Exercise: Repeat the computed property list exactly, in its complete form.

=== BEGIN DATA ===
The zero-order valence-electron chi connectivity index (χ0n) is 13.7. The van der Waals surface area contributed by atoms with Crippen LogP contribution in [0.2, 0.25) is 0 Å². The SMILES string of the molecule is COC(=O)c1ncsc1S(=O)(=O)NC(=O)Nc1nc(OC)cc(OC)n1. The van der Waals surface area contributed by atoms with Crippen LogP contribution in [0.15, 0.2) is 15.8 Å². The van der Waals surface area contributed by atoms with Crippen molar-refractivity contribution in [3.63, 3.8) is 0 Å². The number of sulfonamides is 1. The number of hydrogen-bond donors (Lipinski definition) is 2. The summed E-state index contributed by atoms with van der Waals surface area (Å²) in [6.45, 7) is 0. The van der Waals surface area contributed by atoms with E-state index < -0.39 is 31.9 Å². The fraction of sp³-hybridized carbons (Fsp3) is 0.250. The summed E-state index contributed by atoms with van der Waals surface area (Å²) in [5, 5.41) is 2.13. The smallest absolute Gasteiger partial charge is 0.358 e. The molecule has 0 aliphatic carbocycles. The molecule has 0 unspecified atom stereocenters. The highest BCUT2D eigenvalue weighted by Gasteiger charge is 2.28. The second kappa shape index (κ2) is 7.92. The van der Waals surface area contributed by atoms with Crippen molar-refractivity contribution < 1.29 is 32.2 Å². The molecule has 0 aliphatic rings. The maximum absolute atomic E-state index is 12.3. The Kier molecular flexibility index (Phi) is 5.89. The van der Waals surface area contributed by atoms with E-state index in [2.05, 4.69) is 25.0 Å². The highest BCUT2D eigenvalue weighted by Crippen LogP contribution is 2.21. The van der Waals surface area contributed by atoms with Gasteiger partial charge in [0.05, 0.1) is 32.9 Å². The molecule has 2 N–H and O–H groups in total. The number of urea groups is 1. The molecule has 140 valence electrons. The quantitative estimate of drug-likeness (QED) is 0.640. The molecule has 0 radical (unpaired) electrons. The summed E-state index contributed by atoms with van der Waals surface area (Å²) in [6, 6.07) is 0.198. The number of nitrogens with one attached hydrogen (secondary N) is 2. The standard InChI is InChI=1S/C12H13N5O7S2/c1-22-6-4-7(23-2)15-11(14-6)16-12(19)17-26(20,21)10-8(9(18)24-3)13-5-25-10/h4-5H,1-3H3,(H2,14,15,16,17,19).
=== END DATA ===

The zero-order valence-electron chi connectivity index (χ0n) is 13.7. The van der Waals surface area contributed by atoms with Crippen LogP contribution in [0.2, 0.25) is 0 Å². The SMILES string of the molecule is COC(=O)c1ncsc1S(=O)(=O)NC(=O)Nc1nc(OC)cc(OC)n1. The van der Waals surface area contributed by atoms with Crippen LogP contribution in [0.15, 0.2) is 15.8 Å². The van der Waals surface area contributed by atoms with Crippen molar-refractivity contribution in [3.63, 3.8) is 0 Å². The number of sulfonamides is 1. The number of hydrogen-bond donors (Lipinski definition) is 2. The summed E-state index contributed by atoms with van der Waals surface area (Å²) in [6.45, 7) is 0. The van der Waals surface area contributed by atoms with E-state index < -0.39 is 31.9 Å². The fraction of sp³-hybridized carbons (Fsp3) is 0.250. The summed E-state index contributed by atoms with van der Waals surface area (Å²) in [5, 5.41) is 2.13. The smallest absolute Gasteiger partial charge is 0.358 e. The molecule has 0 aliphatic carbocycles. The molecule has 0 unspecified atom stereocenters. The highest BCUT2D eigenvalue weighted by Gasteiger charge is 2.28. The second kappa shape index (κ2) is 7.92. The van der Waals surface area contributed by atoms with Crippen molar-refractivity contribution < 1.29 is 32.2 Å². The molecule has 0 aliphatic rings. The maximum absolute atomic E-state index is 12.3. The Kier molecular flexibility index (Phi) is 5.89. The van der Waals surface area contributed by atoms with E-state index in [2.05, 4.69) is 25.0 Å². The highest BCUT2D eigenvalue weighted by Crippen LogP contribution is 2.21. The van der Waals surface area contributed by atoms with Gasteiger partial charge in [0.05, 0.1) is 32.9 Å². The molecule has 2 N–H and O–H groups in total. The number of urea groups is 1. The molecule has 140 valence electrons. The quantitative estimate of drug-likeness (QED) is 0.640. The molecule has 0 radical (unpaired) electrons. The summed E-state index contributed by atoms with van der Waals surface area (Å²) in [6, 6.07) is 0.198. The number of nitrogens with one attached hydrogen (secondary N) is 2. The standard InChI is InChI=1S/C12H13N5O7S2/c1-22-6-4-7(23-2)15-11(14-6)16-12(19)17-26(20,21)10-8(9(18)24-3)13-5-25-10/h4-5H,1-3H3,(H2,14,15,16,17,19).